Northern trains are running for the last day under Arriva Rail North before the government takes over control.
Passengers have faced widespread delays, cancellations and strikes since new timetables were introduced by the firm in May 2018.
A government operator will run services from Sunday after Transport Secretary Grant Shapps said “people across the North deserve better”.
Arriva said issues were mostly down to “external factors” like infrastructure.
The company also had an ageing fleet of trains, with services dubbed “Northern Fail” by frustrated passengers.
Figures from Office of Rail and Road showed 56% of Northern trains arrived at stations within a minute of the stated timetable time during the year to 7 December. That compares to a 65% average across Britain.
Arriva, a German firm, had been due to run Northern until March 2025.
By Simon Browning, BBC News transport reporter
If you’re boarding a newly-branded “Northern Trains Ltd” service on Sunday with hopes of golden, brand-new carriages – the bad news is, there will not be an immediate change.
Even though the government has nationalised the Northern network after evicting previous franchise holder Arriva, the problems run far deeper than deep cleaning the fleet and bringing more electric trains to the network, as the government promises.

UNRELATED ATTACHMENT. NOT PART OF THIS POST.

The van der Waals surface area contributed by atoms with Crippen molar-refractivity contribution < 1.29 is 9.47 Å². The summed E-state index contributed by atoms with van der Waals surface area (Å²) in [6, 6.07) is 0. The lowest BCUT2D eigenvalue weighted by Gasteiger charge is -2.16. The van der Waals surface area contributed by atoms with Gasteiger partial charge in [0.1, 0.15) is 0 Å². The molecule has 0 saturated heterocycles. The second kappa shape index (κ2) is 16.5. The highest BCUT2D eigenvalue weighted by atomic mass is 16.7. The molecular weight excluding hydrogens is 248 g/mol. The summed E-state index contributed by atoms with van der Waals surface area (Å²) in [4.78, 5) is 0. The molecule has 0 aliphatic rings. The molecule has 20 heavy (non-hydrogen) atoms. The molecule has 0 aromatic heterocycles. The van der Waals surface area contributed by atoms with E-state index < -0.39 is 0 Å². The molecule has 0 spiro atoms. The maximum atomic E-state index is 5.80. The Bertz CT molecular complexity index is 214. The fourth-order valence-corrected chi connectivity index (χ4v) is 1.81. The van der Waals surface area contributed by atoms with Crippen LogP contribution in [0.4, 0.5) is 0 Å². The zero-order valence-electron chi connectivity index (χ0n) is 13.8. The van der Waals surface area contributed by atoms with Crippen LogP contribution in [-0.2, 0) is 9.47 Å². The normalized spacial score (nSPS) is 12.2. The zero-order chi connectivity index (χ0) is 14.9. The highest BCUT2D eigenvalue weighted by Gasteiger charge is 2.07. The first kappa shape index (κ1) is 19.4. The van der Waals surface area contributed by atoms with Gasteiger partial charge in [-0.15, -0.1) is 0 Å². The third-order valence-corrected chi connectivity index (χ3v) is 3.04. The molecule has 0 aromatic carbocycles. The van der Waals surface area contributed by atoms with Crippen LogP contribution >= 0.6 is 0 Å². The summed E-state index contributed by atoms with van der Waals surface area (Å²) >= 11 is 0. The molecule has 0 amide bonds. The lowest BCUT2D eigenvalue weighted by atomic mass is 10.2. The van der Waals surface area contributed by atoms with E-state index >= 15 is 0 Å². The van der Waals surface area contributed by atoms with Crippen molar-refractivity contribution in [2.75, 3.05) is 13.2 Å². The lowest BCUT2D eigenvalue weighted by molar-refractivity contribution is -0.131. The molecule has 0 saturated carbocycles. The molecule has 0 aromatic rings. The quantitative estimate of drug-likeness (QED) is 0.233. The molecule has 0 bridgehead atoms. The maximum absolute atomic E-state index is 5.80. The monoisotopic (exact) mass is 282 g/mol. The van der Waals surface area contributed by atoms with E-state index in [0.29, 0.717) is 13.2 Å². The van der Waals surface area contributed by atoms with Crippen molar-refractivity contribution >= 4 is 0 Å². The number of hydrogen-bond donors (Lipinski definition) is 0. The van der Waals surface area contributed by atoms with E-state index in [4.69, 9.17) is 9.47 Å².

Long-term under-investment in new infrastructure is crippling the region. Urgent work is needed to boost capacity around major bottlenecks in Leeds and Manchester.
Because so many of the region’s trains run through their stations, delays or breakdowns here knock on to the rest of the vast network.
Those who run services say the network is full and – as passenger numbers keep growing – it won’t improve until these commitments are made.
The question is whether the prime minister will use some of the expected £100bn infrastructure fund in next month’s budget to pay for the work?
Mr Shapps revealed in October he had requested a proposal from Northern to outline its improvement plans after “unacceptable” delays and cancellations.
The Department for Transport then had to consider whether to hand a new, short-term contract to Arriva, or to nationalise services by putting the government-controlled Operator of Last Resort (OLR) in charge.
OLR already manages the London North Eastern Railway (LNER) franchise after rail services on the East Coast Main Line were brought back under government control in May 2018.
Northern services will transfer from Arriva Rail North to Northern Trains Limited – a newly-formed subsidiary of OLR.
The decision was welcomed earlier this year by northern mayors and union leaders, while Arriva’s UK managing director acknowledged that “overall service improvements have not come quickly enough”.
The Northern branding on the trains will remain and staff will continue in their jobs.